More of the same in the square outside City Hall. Troops, honor guards, generals, dignitaries, a wreath. Again, four renditions of “The Star Spangled Banner” and “La Marseillaise.” And again, aged veterans struggled to their feet to salute.
After the celebrations moved inside, Shirley listened attentively to the speeches but eventually slipped out in search of some food. To avoid the crowd, she went out a side door and unexpectedly found herself in the middle of an eerie historical display. The side room was full of mannequins dressed as American soldiers and staged in realistic scenes from World War II.
The first one she saw was a GI at a fire frying eggs in a skillet. He looked like Eddie.
“I could just see him trying to cook this egg on a spoon,” she said.
For a moment she took comfort in the scene before her. But in the next moment, the comfort fled, pushed out by a welling of profound and unexpected emotion: her husband was gone, buried back home in Georgia, but here he was again, young and whole and in mortal danger. In minutes, this boy by the fire would walk outside and into the gun sights of a desperate enemy.
She had to turn away.
But as she did her eyes fell on another GI mannequin. Eddie on his stomach, aiming a gun from behind a bale of hay.
She turned away again, only to find another GI on a stretcher.
They were all Eddie. A vulnerable 19-year-old trying to survive.
She rushed back to her chair at the reception and began sobbing.
Seeing and instantly understanding, the wife of one of the American veterans put her arms around Shirley and held her as she wept.
About the reporter
Kevin Riley is the editor of The Atlanta Journal-Constitution, a position he was named to in January 2011. He started his journalism career in 1983 at the Dayton Daily News in Ohio while a student at the University of Dayton. He rose through the ranks there and was named editor in 2007. He is a native of Cleveland, Ohio, and is married to Tracy, his wife of 28 years. They have three children. His usual contribution to the newspaper is his column, which appears on the Sunday Opinion pages.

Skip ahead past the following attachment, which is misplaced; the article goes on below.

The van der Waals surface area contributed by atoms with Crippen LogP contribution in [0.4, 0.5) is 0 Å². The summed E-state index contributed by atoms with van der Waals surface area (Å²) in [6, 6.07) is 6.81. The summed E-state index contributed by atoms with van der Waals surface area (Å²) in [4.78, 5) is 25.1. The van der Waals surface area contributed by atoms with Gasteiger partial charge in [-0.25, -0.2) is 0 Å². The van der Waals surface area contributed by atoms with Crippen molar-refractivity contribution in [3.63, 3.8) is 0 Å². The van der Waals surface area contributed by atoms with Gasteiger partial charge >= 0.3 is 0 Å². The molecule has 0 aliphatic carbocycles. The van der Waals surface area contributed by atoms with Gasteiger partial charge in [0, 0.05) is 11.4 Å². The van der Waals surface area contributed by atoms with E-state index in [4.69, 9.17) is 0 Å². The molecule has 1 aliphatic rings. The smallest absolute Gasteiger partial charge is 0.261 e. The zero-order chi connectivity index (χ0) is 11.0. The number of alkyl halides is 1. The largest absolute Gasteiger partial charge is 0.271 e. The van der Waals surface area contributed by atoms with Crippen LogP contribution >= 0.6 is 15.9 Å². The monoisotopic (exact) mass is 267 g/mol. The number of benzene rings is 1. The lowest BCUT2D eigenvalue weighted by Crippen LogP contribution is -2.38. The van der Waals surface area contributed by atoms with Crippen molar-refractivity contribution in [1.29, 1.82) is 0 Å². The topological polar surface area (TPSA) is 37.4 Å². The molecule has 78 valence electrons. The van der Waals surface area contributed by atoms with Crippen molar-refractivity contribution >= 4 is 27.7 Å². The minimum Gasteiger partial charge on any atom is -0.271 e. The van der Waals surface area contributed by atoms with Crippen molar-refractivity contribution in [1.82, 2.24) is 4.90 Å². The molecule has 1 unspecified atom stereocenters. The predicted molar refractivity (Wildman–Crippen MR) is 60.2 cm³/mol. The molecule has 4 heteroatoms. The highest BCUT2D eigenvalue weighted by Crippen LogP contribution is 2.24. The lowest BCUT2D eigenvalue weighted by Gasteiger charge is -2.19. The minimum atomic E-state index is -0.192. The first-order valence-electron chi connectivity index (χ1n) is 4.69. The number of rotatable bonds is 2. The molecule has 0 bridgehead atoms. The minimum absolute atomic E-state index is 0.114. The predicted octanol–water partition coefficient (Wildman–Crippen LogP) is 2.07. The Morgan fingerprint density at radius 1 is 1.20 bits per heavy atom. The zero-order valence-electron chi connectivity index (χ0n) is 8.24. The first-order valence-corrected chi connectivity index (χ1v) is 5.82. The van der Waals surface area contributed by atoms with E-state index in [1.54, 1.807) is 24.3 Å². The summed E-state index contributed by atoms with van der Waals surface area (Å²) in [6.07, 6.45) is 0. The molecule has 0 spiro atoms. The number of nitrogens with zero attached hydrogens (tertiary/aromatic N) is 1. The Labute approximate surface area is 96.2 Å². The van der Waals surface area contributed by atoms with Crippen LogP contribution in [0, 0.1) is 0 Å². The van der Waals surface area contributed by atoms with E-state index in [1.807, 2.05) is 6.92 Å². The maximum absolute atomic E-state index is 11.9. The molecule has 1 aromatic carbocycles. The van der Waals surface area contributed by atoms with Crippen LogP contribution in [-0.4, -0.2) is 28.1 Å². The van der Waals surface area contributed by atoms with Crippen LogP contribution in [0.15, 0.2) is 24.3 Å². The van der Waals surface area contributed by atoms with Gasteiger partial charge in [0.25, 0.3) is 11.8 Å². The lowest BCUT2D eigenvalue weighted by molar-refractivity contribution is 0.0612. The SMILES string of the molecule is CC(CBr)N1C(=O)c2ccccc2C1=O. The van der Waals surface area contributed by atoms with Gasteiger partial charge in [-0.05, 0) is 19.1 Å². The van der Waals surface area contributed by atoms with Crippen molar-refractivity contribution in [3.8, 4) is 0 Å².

Shirley later told me that one recent night, she placed a large pillow in Eddie’s spot in their bed. She reached out to it, hoping it would seem as if he were there. But she realized that she couldn’t touch him anymore. And so she cried that night, too.
The episode at City Hall was like that. She could feel Eddie, but he wasn’t close enough to touch. And there was no way she could comfort that 19-year-old boy, to tell him he would survive this horrible war.
“It just moved me to tears, remembering all the hardships that he had,” Shirley said.
‘I wanted something tangible that I could hold’
The Lorraine American Cemetery and Memorial near St. Avold, France, holds the largest number of World War II American graves of any site in Europe – more than 10,000.
Shirley, the veterans and their families began this day in the cemetery’s memorial and chapel, which overlooks the impeccable grounds and the rows and rows of white grave markers. The cemetery contains hundreds of men from the 95th Division, 151 unknown soldiers and 28 sets of brothers, who are buried side by side.
Several of the veterans looked for the graves of men they served with. Ceo Bauer, a few days ago hugging Frenchmen at a parade, paused at seven graves and faithfully told the stories of the young soldiers buried in each.
Eddie, of course, met a better fate than those buried here, and Shirley quietly spoke of his good fortune.